Data not available

Other Comments

Chlorpromazine Hydrochloride should generally not be used in children under 6 months of age except where potentially lifesaving.

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Chlorpromazine Hydrochloride interactions

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What other drugs will affect Chlorpromazine Hydrochloride?


Potentiation of anticholinergic effects of antiparkinson agents and TCAs may lead to an anticholinergic crisis. Additive orthostatic hypotensive effect in combination with MAOIs. Reverses antihypertensive effect of guanethidine, methyldopa and clonidine.

Potentially Fatal: Additive depressant effect with sedatives, hypnotics, antihistamines, general anaesthetics, opiates and alcohol.

Chlorpromazine Hydrochloride side effects

See also:
What are the possible side effects of Chlorpromazine Hydrochloride?

Note: Some adverse effects of Chlorpromazine Hydrochloride may be more likely to occur, or occur with greater intensity, in patients with special medical problems, e.g., patients with mitral insufficiency or pheochromocytoma have experienced severe hypotension following recommended doses.

Drowsiness, usually mild to moderate, may occur, particularly during the first or second week, after which it generally disappears. If troublesome, dosage may be lowered.


Overall incidence has been low, regardless of indication or dosage. Most investigators conclude it is a sensitivity reaction. Most cases occur between the second and fourth weeks of therapy. The clinical picture resembles infectious hepatitis, with laboratory features of obstructive jaundice, rather than those of parenchymal damage. It is usually promptly reversible on withdrawal of the medication; however, chronic jaundice has been reported.

There is no conclusive evidence that preexisting liver disease makes patients more susceptible to jaundice. Alcoholics with cirrhosis have been successfully treated with Chlorpromazine Hydrochloride without complications. Nevertheless, the medication should be used cautiously in patients with liver disease. Patients who have experienced jaundice with a phenothiazine should not, if possible, be reexposed to Chlorpromazine Hydrochloride or other phenothiazines.

If fever with grippe-like symptoms occurs, appropriate liver studies should be conducted. If tests indicate an abnormality, stop treatment.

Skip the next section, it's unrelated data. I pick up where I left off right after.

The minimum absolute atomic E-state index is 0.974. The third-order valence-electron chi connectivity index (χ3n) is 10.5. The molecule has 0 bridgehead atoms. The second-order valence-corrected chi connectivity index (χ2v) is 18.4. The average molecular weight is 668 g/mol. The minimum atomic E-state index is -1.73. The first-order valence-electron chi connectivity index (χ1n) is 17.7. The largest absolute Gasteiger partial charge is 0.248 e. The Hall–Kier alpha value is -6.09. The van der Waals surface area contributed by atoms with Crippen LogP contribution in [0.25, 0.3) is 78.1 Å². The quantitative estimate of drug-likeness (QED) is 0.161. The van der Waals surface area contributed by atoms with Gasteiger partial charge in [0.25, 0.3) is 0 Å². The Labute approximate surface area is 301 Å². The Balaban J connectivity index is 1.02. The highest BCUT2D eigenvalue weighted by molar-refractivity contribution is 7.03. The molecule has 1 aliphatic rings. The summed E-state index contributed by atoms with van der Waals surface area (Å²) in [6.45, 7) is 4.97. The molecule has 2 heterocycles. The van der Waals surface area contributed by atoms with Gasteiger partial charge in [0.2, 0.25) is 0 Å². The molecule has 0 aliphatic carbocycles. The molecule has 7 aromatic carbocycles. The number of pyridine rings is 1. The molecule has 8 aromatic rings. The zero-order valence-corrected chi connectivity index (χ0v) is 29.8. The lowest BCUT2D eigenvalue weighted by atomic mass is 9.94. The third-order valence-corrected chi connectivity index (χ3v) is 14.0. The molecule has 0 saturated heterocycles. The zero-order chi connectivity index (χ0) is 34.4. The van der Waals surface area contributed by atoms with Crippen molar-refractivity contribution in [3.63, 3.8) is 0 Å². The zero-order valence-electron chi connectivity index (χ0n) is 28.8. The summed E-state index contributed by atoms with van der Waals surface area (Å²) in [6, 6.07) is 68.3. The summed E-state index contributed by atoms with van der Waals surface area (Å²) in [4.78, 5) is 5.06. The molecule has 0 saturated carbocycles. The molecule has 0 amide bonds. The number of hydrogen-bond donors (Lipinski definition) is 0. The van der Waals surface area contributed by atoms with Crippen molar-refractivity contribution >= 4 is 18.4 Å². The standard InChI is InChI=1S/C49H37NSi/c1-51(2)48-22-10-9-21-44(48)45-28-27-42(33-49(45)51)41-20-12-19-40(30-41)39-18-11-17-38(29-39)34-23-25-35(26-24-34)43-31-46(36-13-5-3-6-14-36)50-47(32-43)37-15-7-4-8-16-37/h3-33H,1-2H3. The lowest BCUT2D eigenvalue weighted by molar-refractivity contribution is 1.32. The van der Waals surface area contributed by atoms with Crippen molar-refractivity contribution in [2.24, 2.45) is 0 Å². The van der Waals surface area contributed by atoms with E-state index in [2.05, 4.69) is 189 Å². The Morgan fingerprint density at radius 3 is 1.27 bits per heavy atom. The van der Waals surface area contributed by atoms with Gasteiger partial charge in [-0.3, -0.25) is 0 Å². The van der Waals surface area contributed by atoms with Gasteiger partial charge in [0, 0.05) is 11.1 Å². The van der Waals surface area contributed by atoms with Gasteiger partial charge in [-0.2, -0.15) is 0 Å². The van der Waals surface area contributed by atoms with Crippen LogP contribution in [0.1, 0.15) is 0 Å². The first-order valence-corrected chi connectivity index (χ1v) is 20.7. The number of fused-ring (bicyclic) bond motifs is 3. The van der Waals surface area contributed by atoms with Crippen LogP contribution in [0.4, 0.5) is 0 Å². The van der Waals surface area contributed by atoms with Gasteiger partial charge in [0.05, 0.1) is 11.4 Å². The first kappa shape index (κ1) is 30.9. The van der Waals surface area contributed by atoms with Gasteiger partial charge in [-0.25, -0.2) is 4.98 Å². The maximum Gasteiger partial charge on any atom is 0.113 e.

Liver function tests in jaundice induced by the drug may mimic extrahepatic obstruction; withhold exploratory laparotomy until extrahepatic obstruction is confirmed.

Hematological Disorders, including agranulocytosis, eosinophilia, leukopenia, hemolytic anemia, aplastic anemia, thrombocytopenic purpura and pancytopenia have been reported.


Warn patients to report the sudden appearance of sore throat or other signs of infection. If white blood cell and differential counts indicate cellular depression, stop treatment and start antibiotic and other suitable therapy.

Most cases have occurred between the 4th and 10th weeks of therapy; patients should be watched closely during that period.

Moderate suppression of white blood cells is not an indication for stopping treatment unless accompanied by the symptoms described above.



Postural hypotension, simple tachycardia, momentary fainting and dizziness may occur after the first injection; occasionally after subsequent injections; rarely, after the first oral dose. Usually recovery is spontaneous and symptoms disappear within 1/2 to 2 hours. Occasionally, these effects may be more severe and prolonged, producing a shock-like condition.

To minimize hypotension after injection, keep patient lying down and observe for at least 1/2 hour. To control hypotension, place patient in head-low position with legs raised. If a vasoconstrictor is required, norepinephrine and phenylephrine are the most suitable. Other pressor agents, including epinephrine, should not be used as they may cause a paradoxical further lowering of blood pressure.


Particularly nonspecific, usually reversible Q and T wave distortions–have been observed in some patients receiving phenothiazine tranquilizers, including Chlorpromazine Hydrochloride.

Note: Sudden death, apparently due to cardiac arrest, has been reported.

CNS Reactions


Neuromuscular reactions include dystonia, motor restlessness, pseudo-parkinsonism and tardive dyskinesia, and appear to be dose-related. They are discussed in the following paragraphs:


Class effect: Symptoms of dystonia, prolonged abnormal contractions of muscle groups, may occur in susceptible individuals during the first few days of treatment. Dystonic symptoms include: spasm of the neck muscles, sometimes progressing to tightness of the throat, swallowing difficulty, difficulty breathing, and/or protrusion of the tongue. While these symptoms can occur at low doses, they occur more frequently and with greater severity with high potency and at higher doses of first generation antipsychotic drugs. An elevated risk of acute dystonia is observed in males and younger age groups.

Motor Restlessness

Symptoms may include agitation or jitteriness and sometimes insomnia. These symptoms often disappear spontaneously. At times these symptoms may be similar to the original neurotic or psychotic symptoms. Dosage should not be increased until these side effects have subsided.

If these symptoms become too troublesome, they can usually be controlled by a reduction of dosage or change of drug. Treatment with anti-parkinsonian agents, benzodiazepines or propranolol may be helpful.